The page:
Each week, Mansion Global tackles a topic with an elite group of designers from around the world who work on luxury properties. This week, we discuss tips for carving out a coffee bar in your primary suite.
Wake up and smell the coffee—from the comfort of your own bedroom.
The ultimate luxury is to have the tastes of the kitchen and bar cart in your own primary suite.
Think mirrored wall panels and shelves to disguise appliances like microwaves and sinks, a coffee machine built into the wall and under-counter refrigeration to store spirits and beverages.
Here’s how to enjoy your morning coffee and after-dinner drink from the comfort of the primary bedroom.
More: Designing a Multifunctional Back Kitchen
Create a Hidden Bar With Paneling and Mirrors
“It is very common for us to create kitchenettes for our clients who design homes over 5,000 square feet. We like to incorporate a niche for water coolers and refreshments. But for us, it’s important to hide those elements or make them very decorative, so we often use mirrored wall panels and shelves in the upper portion that can be used as a display area. We use drawers to stow snacks, dishware and utensils. And we always panel the refrigerator to keep the design seamless.
“We really like to hide the kitchenettes and coffee bars behind floor-to-ceiling mirrored wall panels because the functionality becomes a thing of beauty in its own right. You’d never guess that hiding behind some of the walls in our designs are fully stocked service areas that include sinks, microwaves, convection ovens, Nespresso coffee makers and paneled refrigerators. And for us, it’s just as important to create a seating area in the bedroom that is conducive to having that morning coffee or weekend brunch. We design a lot of custom banquettes that are really functional and beautiful.”
— Jay Britto and David Charette, principals at Britto Charette in Miami
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Separate the Bar From the Bed With a Seating Area
“Define the bar area by carving out its own space and separating it from the bed with either a wall or seating area. If you need a sink try and build your bar near a bathroom—the plumber will be happy. If you don’t have room for a seating area, and you’re just doing a bar, have an extra chair or two in the corner or a bench at the end of the bed. Then, I would suggest a simple tray set up with a decanter, two glasses and a cocktail maker.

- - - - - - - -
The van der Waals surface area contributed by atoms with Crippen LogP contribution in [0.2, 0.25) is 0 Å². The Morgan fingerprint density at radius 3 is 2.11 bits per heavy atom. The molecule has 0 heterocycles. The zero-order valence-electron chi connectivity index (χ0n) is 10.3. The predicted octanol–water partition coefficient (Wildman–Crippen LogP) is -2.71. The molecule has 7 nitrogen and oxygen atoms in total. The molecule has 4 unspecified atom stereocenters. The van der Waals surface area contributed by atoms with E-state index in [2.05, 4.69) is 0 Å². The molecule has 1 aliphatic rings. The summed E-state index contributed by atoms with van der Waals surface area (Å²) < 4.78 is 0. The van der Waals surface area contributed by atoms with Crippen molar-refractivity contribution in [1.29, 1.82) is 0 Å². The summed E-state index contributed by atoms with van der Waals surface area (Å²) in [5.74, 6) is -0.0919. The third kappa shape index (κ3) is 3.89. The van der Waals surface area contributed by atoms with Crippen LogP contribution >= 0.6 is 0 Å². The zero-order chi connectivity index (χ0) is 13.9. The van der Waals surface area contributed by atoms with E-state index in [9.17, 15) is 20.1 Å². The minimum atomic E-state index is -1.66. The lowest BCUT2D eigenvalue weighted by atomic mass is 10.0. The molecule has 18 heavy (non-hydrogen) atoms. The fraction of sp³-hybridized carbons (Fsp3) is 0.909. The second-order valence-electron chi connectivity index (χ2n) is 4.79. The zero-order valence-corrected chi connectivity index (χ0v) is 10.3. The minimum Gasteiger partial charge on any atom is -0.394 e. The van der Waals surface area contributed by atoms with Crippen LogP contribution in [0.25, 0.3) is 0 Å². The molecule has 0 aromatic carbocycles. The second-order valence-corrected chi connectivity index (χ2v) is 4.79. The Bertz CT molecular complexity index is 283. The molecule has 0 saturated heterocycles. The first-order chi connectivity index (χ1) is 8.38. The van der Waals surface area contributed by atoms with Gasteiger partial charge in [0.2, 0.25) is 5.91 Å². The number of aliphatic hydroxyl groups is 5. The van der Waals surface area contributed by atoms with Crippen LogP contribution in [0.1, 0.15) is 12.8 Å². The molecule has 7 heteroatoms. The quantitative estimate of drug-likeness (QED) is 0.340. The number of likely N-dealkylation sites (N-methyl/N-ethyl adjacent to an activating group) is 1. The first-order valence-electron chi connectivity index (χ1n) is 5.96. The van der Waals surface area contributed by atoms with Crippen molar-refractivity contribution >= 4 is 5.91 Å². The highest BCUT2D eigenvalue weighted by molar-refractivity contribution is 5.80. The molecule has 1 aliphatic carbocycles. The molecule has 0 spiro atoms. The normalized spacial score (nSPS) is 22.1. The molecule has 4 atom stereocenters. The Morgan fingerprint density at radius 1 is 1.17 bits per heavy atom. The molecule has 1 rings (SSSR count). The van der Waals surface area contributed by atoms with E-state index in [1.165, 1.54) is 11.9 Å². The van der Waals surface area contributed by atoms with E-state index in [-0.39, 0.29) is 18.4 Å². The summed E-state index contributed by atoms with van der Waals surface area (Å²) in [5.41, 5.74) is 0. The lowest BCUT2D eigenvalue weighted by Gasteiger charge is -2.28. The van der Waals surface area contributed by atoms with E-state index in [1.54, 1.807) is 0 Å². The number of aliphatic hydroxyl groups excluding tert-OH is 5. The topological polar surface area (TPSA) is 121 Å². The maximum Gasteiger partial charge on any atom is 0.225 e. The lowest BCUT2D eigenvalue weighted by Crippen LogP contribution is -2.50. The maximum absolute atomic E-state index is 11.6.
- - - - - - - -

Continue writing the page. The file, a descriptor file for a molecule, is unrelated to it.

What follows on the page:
“Keep the liquor off the counter and opt for one open shelf, or just a simple tray on a table. You can source a beautiful antique piece to function as your bar; it doesn’t have to be big, just big enough to mix drinks. If you want a more luxurious feel, bring in more polished metals or a mirror, but be careful where your mirror is—choose a spot where it will bring more light into the space, but won’t create an unwelcome glare.
— Anna Caro, CEO and lead interior designer at MOTIV Interiors in Nashville, Tennessee
Style With Built-In and Under-Counter Appliances
“If there’s a wet wall, bring the water in and make a wet bar with a built-in sink that fits into a beautiful quartz countertop. Then, instead of having the clutter of a coffee machine and the pods and cups scattered on the counter, use a built-in coffee maker. I love the ones by Miele, they combine design with functionality. You build it into the wall, it’s quite beautiful.
“Or if you really want your coffee station to go unseen, hide it behind a wall or closet door and make room for a mini-fridge under the counter. KitchenAid makes a great undercounter refrigerator with a glass door and shelving perfect for storing milk, iced coffee and champagne. And to complete your in-room bar experience, add an under-counter ice maker. There are some options that are just 15-inches wide and won’t take up too much space.”
— Joe Cangelosi, owner of Joe Cangelosi Design in New York
Elevate an in-Room Bar With Statement Furniture
“I would treat a bedroom bar as a piece of regal fine furniture, standing glorious on a feature wall like a treasured jewel box. Repurposing a curvy Louis XV armoire into a secret bar would be stunning as it will maintain the elegance of the room, yet adds intriguing mystery and sensuality appropriate for a [primary] suite.
“The exterior finish must stun the sight that draws you in, perhaps with color or a texture that, of course, compliments the rest of the furnishing in the room. With interior walls enhanced in lightly antiqued mirror and inviting backlit, its fine detailing will be magnified with gold and adorned with attractive utensils that are paired with top-of-the-line delicate glasses.”
— Dia Ates, luxury designer in San Francisco
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